When you’re asked to tackle a game development project you want to have as much freedom as possible, a generous budget, long development times and a big team. That would be a dream scenario, right? …Actually, no, not really. In this article I’ll share my thoughts on why working under limitations often proves to be the best way to develop games.
Constraints Stimulate Creative Thinking
Developing a game essentially means tackling a lot of problems and challenges. As game developers we overcome the issues, addressing them with familiar solutions based on our previous experiences, on what has worked well for us in the past. Although this is a great way to get things done, having that much freedom ends up discouraging new and creative ways of solving those problems.
I think frugality drives innovation, just like other constraints do. One of the only ways to get out of a tight box is to invent your way out. – Jeff Bezos
Now, let’s examine the most constrained environment that a game developer can experience: a game jam.
Getting Out of Your Comfort Zone
A picture I took during the 2010 global game jam in Bogotá, Colombia
A game jam is all about getting out of your comfort zone and being creative. There’s a plethora of jams that you might want to participate in, such as the Global Game Jam and Ludum Dare among many others.
Generally, all game jams follow guidelines and constraints such as:
- Theme: This is always the main limitation, and is often revealed at the start of the event. All games made during the jam must be based on this theme.
- Time: You have only (say) 48 hours to create a game; this forces the team to come up with a plan and stick to it throughout the event.
- Team: Some game jams encourage people to create teams on the fly, so you will have to juggle each person’s strengths and weaknesses.
- Tools: This refers to the different types of software that might be available for participants; some game jams may focus on 2D games, some on 3D games. You will have to adapt.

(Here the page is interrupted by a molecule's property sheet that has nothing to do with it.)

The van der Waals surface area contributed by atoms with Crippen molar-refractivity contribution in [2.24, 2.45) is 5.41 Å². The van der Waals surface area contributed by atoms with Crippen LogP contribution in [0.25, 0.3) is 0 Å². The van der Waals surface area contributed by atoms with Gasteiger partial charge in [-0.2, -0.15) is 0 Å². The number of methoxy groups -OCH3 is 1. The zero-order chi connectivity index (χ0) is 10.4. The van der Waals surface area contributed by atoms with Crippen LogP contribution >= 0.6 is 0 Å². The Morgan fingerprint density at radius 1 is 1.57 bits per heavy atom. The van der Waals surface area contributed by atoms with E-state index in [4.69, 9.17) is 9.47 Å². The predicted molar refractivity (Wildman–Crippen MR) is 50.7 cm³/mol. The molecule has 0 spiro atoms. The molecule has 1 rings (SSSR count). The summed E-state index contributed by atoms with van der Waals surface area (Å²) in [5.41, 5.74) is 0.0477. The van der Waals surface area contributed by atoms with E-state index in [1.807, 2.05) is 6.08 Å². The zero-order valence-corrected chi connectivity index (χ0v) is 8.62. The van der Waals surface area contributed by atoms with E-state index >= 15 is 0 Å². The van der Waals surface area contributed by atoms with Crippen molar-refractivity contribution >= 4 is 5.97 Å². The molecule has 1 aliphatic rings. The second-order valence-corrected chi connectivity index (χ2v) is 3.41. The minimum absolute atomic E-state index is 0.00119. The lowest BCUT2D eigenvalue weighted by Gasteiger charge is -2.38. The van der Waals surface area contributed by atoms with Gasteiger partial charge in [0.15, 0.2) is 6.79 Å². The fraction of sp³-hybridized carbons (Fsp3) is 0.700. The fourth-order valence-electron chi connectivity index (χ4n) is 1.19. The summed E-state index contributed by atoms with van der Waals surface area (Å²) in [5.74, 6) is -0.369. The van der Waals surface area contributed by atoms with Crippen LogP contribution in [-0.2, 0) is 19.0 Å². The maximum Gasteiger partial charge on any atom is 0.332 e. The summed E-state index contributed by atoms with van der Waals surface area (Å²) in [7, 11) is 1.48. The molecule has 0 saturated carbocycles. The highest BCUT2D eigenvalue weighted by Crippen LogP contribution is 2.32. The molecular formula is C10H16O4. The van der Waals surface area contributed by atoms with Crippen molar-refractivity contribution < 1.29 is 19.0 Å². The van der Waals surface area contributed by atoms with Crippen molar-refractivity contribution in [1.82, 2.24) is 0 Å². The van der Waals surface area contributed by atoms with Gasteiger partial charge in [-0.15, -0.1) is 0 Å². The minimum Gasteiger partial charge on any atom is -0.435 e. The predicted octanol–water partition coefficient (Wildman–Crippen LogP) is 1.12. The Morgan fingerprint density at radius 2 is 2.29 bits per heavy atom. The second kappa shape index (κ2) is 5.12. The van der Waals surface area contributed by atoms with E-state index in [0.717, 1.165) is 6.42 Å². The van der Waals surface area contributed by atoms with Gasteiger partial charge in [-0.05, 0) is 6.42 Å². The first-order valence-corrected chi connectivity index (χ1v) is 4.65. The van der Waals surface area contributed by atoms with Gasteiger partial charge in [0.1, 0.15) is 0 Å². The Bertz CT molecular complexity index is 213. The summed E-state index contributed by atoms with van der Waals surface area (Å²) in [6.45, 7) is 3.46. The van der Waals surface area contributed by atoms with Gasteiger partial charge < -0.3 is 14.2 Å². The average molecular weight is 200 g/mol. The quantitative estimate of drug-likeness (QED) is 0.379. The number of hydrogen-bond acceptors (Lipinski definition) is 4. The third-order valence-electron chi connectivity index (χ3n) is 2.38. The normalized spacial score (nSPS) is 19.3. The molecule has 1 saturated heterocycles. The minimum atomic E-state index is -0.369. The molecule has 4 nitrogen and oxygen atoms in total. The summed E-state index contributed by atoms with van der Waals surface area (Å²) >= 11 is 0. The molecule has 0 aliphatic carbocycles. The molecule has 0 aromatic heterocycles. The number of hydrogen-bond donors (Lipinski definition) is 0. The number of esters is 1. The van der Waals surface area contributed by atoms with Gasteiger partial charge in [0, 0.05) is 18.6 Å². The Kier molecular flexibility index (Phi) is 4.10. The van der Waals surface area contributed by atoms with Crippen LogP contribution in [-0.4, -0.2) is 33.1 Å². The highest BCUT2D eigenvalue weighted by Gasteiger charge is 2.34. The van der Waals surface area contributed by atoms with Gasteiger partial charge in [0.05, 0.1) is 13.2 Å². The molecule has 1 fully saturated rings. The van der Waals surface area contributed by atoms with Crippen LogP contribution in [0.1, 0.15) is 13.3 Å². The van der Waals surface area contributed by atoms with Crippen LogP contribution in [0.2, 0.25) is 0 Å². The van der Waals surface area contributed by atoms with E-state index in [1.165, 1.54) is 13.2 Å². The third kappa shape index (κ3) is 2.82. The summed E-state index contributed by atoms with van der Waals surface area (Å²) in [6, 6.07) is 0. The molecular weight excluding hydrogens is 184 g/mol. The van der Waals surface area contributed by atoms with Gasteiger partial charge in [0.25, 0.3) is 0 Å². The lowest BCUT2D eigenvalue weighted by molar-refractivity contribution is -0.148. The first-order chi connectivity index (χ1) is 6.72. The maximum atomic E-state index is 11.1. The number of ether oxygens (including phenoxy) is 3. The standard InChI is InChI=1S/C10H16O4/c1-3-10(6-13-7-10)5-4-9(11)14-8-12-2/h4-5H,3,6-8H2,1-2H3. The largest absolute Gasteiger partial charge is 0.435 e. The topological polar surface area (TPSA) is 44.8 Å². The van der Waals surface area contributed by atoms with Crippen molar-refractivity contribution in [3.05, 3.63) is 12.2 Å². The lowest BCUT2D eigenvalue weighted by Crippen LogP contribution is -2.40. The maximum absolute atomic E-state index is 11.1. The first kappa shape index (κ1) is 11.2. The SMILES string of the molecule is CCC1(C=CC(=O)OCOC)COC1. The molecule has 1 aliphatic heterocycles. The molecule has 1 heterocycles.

These constraints force teams to rapidly prototype game designs and become familiar with limitations and scenarios found in bigger, more complex projects.
As if four constraints weren’t enough, in some game jams you can add even more to the challenge. I’m going to take as an example three of the 2011 Global Game Jam diversifiers – voluntary constraints that you can use to further experiment with new ideas and concepts.
- Automated Development: All game assets (art, sound, levels, and so on) are procedurally generated.
- Back to School, OLD School: The game must have a screen resolution of 160×144, be restricted to a color palette of four shades of the same color, and take up just 1MB or less.
- One Hit Wonder: The game can only be played once (per computer or per IP address, as appropriate).
Image from (an archive of) .kkrieger’s site
This constraint is based around the computer art subculture demoscene which specializes in procedurally generated graphics and music. One of the best examples of a game done under this parameters is .kkrieger, a 3D game that weighs just 96k.
Screenshot from Legend of Zelda: Link’s Awakening
Nowadays, if I asked game developers to make an engaging game with a resolution of 160×144, some of them would think it’s impossible. Well, guess what: a whole generation of game developers managed. This constraint is based on the technical limitations of the Nintendo Game Boy.
Screenshot of Execution from TIGdb
Execution is a very small and experimental game with a very strong lesson. The game implements a interesting, out of the box idea clearly showing what constraints are all about.
When you take a look at the previous diversifiers and the games inspired by them, you can grasp how much constraints can help in creative endeavors.
Tip: Even if you’re not participating in a game jam, I encourage you to make a weekend project based on one of the Global Game Jam diversifiers as a creative exercise